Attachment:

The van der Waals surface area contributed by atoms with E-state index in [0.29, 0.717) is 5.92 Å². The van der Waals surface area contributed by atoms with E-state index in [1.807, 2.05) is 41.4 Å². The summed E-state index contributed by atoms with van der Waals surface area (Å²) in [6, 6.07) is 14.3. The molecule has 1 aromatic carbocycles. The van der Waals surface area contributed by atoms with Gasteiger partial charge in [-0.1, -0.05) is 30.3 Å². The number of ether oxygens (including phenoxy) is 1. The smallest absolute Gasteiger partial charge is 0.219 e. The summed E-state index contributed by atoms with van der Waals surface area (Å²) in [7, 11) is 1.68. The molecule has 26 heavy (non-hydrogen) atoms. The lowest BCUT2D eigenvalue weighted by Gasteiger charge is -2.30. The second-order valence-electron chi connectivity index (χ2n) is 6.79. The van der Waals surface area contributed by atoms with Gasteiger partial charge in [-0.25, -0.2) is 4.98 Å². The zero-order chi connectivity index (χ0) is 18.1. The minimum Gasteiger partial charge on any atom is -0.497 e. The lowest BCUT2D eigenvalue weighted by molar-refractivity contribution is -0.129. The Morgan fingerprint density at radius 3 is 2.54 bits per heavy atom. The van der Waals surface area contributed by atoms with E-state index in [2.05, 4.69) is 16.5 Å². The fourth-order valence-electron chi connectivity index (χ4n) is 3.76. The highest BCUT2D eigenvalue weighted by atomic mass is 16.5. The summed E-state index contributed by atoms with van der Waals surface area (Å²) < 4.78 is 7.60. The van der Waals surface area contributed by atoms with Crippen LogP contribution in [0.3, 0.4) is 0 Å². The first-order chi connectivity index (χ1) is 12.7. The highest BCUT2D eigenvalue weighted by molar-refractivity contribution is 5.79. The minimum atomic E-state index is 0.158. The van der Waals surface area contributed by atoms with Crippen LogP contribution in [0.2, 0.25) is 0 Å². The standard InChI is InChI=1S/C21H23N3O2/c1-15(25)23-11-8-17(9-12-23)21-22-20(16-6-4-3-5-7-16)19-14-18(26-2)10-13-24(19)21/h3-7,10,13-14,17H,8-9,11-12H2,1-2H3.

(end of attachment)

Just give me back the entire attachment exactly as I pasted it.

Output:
The van der Waals surface area contributed by atoms with E-state index in [0.29, 0.717) is 5.92 Å². The van der Waals surface area contributed by atoms with E-state index in [1.807, 2.05) is 41.4 Å². The summed E-state index contributed by atoms with van der Waals surface area (Å²) in [6, 6.07) is 14.3. The molecule has 1 aromatic carbocycles. The van der Waals surface area contributed by atoms with Gasteiger partial charge in [-0.1, -0.05) is 30.3 Å². The number of ether oxygens (including phenoxy) is 1. The smallest absolute Gasteiger partial charge is 0.219 e. The summed E-state index contributed by atoms with van der Waals surface area (Å²) in [7, 11) is 1.68. The molecule has 26 heavy (non-hydrogen) atoms. The lowest BCUT2D eigenvalue weighted by Gasteiger charge is -2.30. The second-order valence-electron chi connectivity index (χ2n) is 6.79. The van der Waals surface area contributed by atoms with Gasteiger partial charge in [-0.25, -0.2) is 4.98 Å². The zero-order chi connectivity index (χ0) is 18.1. The minimum Gasteiger partial charge on any atom is -0.497 e. The lowest BCUT2D eigenvalue weighted by molar-refractivity contribution is -0.129. The Morgan fingerprint density at radius 3 is 2.54 bits per heavy atom. The van der Waals surface area contributed by atoms with E-state index in [2.05, 4.69) is 16.5 Å². The fourth-order valence-electron chi connectivity index (χ4n) is 3.76. The highest BCUT2D eigenvalue weighted by atomic mass is 16.5. The summed E-state index contributed by atoms with van der Waals surface area (Å²) < 4.78 is 7.60. The van der Waals surface area contributed by atoms with Crippen LogP contribution in [0.3, 0.4) is 0 Å². The first-order chi connectivity index (χ1) is 12.7. The highest BCUT2D eigenvalue weighted by molar-refractivity contribution is 5.79. The minimum atomic E-state index is 0.158. The van der Waals surface area contributed by atoms with Crippen LogP contribution in [0.2, 0.25) is 0 Å². The standard InChI is InChI=1S/C21H23N3O2/c1-15(25)23-11-8-17(9-12-23)21-22-20(16-6-4-3-5-7-16)19-14-18(26-2)10-13-24(19)21/h3-7,10,13-14,17H,8-9,11-12H2,1-2H3.